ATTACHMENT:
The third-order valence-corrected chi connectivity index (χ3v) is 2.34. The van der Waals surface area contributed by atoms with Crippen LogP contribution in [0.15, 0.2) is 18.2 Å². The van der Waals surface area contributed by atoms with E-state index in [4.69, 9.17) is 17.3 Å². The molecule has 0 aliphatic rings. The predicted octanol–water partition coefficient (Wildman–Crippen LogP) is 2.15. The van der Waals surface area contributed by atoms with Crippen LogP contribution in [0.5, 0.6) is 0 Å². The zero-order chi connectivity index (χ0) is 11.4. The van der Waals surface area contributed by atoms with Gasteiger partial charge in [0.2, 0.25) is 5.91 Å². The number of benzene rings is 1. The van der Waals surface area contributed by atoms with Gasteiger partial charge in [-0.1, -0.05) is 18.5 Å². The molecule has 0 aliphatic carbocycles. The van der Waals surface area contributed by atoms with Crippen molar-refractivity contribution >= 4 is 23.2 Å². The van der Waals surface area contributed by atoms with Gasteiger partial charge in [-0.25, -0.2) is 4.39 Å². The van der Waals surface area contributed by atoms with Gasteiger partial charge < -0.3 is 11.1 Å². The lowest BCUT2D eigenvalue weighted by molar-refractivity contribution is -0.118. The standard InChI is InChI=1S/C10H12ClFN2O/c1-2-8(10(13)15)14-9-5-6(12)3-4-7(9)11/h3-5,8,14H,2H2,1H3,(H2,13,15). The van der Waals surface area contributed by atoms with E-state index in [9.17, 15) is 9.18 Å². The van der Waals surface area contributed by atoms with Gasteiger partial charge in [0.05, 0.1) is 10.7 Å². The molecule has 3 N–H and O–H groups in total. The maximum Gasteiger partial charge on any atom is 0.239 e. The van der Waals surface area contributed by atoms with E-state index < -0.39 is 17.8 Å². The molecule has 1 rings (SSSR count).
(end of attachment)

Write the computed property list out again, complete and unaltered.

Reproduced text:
The third-order valence-corrected chi connectivity index (χ3v) is 2.34. The van der Waals surface area contributed by atoms with Crippen LogP contribution in [0.15, 0.2) is 18.2 Å². The van der Waals surface area contributed by atoms with E-state index in [4.69, 9.17) is 17.3 Å². The molecule has 0 aliphatic rings. The predicted octanol–water partition coefficient (Wildman–Crippen LogP) is 2.15. The van der Waals surface area contributed by atoms with Crippen LogP contribution in [0.5, 0.6) is 0 Å². The zero-order chi connectivity index (χ0) is 11.4. The van der Waals surface area contributed by atoms with Gasteiger partial charge in [0.2, 0.25) is 5.91 Å². The number of benzene rings is 1. The van der Waals surface area contributed by atoms with Gasteiger partial charge in [-0.1, -0.05) is 18.5 Å². The molecule has 0 aliphatic carbocycles. The van der Waals surface area contributed by atoms with Crippen molar-refractivity contribution >= 4 is 23.2 Å². The van der Waals surface area contributed by atoms with Gasteiger partial charge in [-0.25, -0.2) is 4.39 Å². The van der Waals surface area contributed by atoms with Gasteiger partial charge < -0.3 is 11.1 Å². The lowest BCUT2D eigenvalue weighted by molar-refractivity contribution is -0.118. The standard InChI is InChI=1S/C10H12ClFN2O/c1-2-8(10(13)15)14-9-5-6(12)3-4-7(9)11/h3-5,8,14H,2H2,1H3,(H2,13,15). The van der Waals surface area contributed by atoms with E-state index in [9.17, 15) is 9.18 Å². The van der Waals surface area contributed by atoms with Gasteiger partial charge in [0.05, 0.1) is 10.7 Å². The molecule has 3 N–H and O–H groups in total. The maximum Gasteiger partial charge on any atom is 0.239 e. The van der Waals surface area contributed by atoms with E-state index < -0.39 is 17.8 Å². The molecule has 1 rings (SSSR count).